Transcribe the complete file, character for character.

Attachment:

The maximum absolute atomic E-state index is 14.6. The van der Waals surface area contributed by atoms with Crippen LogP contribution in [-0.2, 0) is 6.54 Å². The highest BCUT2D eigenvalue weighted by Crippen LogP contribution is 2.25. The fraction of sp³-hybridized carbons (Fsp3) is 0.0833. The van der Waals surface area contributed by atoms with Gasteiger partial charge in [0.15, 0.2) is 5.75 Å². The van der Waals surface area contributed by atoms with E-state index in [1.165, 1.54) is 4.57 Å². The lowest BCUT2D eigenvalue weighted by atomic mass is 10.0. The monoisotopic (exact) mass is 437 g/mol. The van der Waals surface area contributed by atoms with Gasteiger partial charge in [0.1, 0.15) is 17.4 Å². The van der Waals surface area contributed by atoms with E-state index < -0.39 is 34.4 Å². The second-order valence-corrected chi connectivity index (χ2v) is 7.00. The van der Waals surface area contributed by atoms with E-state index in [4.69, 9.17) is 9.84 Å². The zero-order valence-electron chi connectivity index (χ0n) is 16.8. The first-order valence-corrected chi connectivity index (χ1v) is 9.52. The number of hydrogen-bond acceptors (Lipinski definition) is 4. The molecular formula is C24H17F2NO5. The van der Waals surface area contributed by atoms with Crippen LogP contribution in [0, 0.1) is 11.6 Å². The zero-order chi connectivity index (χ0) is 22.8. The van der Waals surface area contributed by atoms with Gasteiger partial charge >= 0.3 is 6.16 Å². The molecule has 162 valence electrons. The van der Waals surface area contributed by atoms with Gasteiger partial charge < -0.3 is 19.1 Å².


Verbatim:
The maximum absolute atomic E-state index is 14.6. The van der Waals surface area contributed by atoms with Crippen LogP contribution in [-0.2, 0) is 6.54 Å². The highest BCUT2D eigenvalue weighted by Crippen LogP contribution is 2.25. The fraction of sp³-hybridized carbons (Fsp3) is 0.0833. The van der Waals surface area contributed by atoms with Gasteiger partial charge in [0.15, 0.2) is 5.75 Å². The van der Waals surface area contributed by atoms with E-state index in [1.165, 1.54) is 4.57 Å². The lowest BCUT2D eigenvalue weighted by atomic mass is 10.0. The monoisotopic (exact) mass is 437 g/mol. The van der Waals surface area contributed by atoms with Gasteiger partial charge in [0.1, 0.15) is 17.4 Å². The van der Waals surface area contributed by atoms with E-state index < -0.39 is 34.4 Å². The second-order valence-corrected chi connectivity index (χ2v) is 7.00. The van der Waals surface area contributed by atoms with E-state index in [4.69, 9.17) is 9.84 Å². The zero-order valence-electron chi connectivity index (χ0n) is 16.8. The first-order valence-corrected chi connectivity index (χ1v) is 9.52. The number of hydrogen-bond acceptors (Lipinski definition) is 4. The molecular formula is C24H17F2NO5. The van der Waals surface area contributed by atoms with Crippen LogP contribution in [0, 0.1) is 11.6 Å². The zero-order chi connectivity index (χ0) is 22.8. The van der Waals surface area contributed by atoms with Gasteiger partial charge >= 0.3 is 6.16 Å². The molecule has 162 valence electrons. The van der Waals surface area contributed by atoms with Gasteiger partial charge < -0.3 is 19.1 Å².